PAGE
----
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The Problem of Mass Incarceration
2019 Volume II
Introduction By James Forman, Professor of Law
What does it mean to live in the most incarcerated nation in the world? Our seminar focused on issues like the war on drugs, gun control, racial disparities, mandatory minimum sentences, and stop and frisk policing. The curriculum units didn’t stop with defining the problem; instead, Fellows focused on how to reform the current system, including how students can become involved in the movement to dismantle mass incarceration.
Mass incarceration is an enormous topic, and no curriculum unit can tackle it all. Fellows limited the scope of their units in two ways: each chose a specific aspect of mass incarceration (e.g., police, prosecutors, juvenile justice) and a specific locality (in each case, the city or state where the Fellow teaches). Brett Plavchak examines the history of police militarization with a focus on Pittsburgh, Pennsylvania. Laura Gillihan studies police brutality and its effects on children in Chicago, Illinois. Sally Cannizzaro looks at the war on drugs and sentencing (including mandatory minimums) in Oklahoma, while Krista Waldron examines the juvenile justice system in that same state. Alex de Arana studies the history of the criminal justice system in Philadelphia, Pennsylvania through the lens of that city’s reform-minded District Attorney Larry Krasner.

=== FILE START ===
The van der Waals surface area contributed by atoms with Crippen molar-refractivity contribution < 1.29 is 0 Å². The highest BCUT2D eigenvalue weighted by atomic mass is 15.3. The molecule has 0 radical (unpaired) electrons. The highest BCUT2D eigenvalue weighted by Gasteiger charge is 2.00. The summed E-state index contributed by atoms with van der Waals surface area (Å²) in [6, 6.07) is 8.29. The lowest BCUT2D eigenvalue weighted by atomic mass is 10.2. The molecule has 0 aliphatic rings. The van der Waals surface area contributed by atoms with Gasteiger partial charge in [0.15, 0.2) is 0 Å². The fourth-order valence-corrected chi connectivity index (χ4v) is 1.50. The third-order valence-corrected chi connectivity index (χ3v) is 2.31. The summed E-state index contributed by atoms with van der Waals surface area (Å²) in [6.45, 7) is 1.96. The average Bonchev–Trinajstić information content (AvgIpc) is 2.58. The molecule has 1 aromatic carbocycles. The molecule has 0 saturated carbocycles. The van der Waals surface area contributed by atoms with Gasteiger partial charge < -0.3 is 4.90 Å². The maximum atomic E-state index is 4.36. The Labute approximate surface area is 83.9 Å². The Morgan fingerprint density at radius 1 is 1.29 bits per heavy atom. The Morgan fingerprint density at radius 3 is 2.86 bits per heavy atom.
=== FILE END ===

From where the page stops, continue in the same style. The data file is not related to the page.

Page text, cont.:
While all of the units emphasize opportunities for reform, Anette Norona does so most explicitly, through her examination of how California youth mobilized to combat overcriminalization. In a similar vein, Trace Ragland seeks to equip her Washington, D.C., students with the tools to reduce and resist the violence pervading their lives. Finally, Jolene Smith reminds us that restorative justice, sometimes described as a fresh alternative to prison and punishment, isn’t new at all. To the contrary, it has deep roots in the Diné Nation.
Together these units tell a compelling story about one of the most profound human rights challenges of our time. They are unflinchingly honest about the scale of the crisis, while resolutely hopeful about the possibility for change.
James Forman, Jr.